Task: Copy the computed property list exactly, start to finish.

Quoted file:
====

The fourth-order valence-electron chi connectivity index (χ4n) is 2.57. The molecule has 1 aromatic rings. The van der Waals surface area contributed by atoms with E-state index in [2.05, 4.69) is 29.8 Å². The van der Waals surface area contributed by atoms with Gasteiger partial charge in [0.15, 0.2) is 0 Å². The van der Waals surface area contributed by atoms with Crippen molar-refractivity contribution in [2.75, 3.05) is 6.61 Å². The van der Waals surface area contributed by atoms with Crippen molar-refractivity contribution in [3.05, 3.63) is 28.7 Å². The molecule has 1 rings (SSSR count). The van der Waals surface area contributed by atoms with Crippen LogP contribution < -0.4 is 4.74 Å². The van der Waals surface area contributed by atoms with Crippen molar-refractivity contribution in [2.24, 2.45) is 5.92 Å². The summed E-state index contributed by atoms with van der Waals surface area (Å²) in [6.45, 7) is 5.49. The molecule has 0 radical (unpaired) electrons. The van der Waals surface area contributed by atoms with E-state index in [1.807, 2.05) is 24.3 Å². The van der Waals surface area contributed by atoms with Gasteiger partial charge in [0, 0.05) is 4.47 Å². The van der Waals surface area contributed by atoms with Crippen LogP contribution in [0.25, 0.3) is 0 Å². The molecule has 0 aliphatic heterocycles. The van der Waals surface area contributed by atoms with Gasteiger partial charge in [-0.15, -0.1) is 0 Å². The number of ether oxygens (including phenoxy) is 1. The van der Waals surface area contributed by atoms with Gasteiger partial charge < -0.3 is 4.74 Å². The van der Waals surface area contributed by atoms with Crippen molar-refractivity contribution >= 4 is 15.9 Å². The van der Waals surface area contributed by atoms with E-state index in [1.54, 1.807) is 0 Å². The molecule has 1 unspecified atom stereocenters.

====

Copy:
The fourth-order valence-electron chi connectivity index (χ4n) is 2.57. The molecule has 1 aromatic rings. The van der Waals surface area contributed by atoms with E-state index in [2.05, 4.69) is 29.8 Å². The van der Waals surface area contributed by atoms with Gasteiger partial charge in [0.15, 0.2) is 0 Å². The van der Waals surface area contributed by atoms with Crippen molar-refractivity contribution in [2.75, 3.05) is 6.61 Å². The van der Waals surface area contributed by atoms with Crippen molar-refractivity contribution in [3.05, 3.63) is 28.7 Å². The molecule has 1 rings (SSSR count). The van der Waals surface area contributed by atoms with Crippen LogP contribution < -0.4 is 4.74 Å². The van der Waals surface area contributed by atoms with Crippen molar-refractivity contribution in [2.24, 2.45) is 5.92 Å². The summed E-state index contributed by atoms with van der Waals surface area (Å²) in [6.45, 7) is 5.49. The molecule has 0 radical (unpaired) electrons. The van der Waals surface area contributed by atoms with E-state index in [1.807, 2.05) is 24.3 Å². The van der Waals surface area contributed by atoms with Gasteiger partial charge in [0, 0.05) is 4.47 Å². The van der Waals surface area contributed by atoms with Crippen LogP contribution in [0.25, 0.3) is 0 Å². The molecule has 0 aliphatic heterocycles. The van der Waals surface area contributed by atoms with Gasteiger partial charge in [-0.15, -0.1) is 0 Å². The number of ether oxygens (including phenoxy) is 1. The van der Waals surface area contributed by atoms with Gasteiger partial charge < -0.3 is 4.74 Å². The van der Waals surface area contributed by atoms with Crippen molar-refractivity contribution >= 4 is 15.9 Å². The van der Waals surface area contributed by atoms with E-state index in [1.54, 1.807) is 0 Å². The molecule has 1 unspecified atom stereocenters.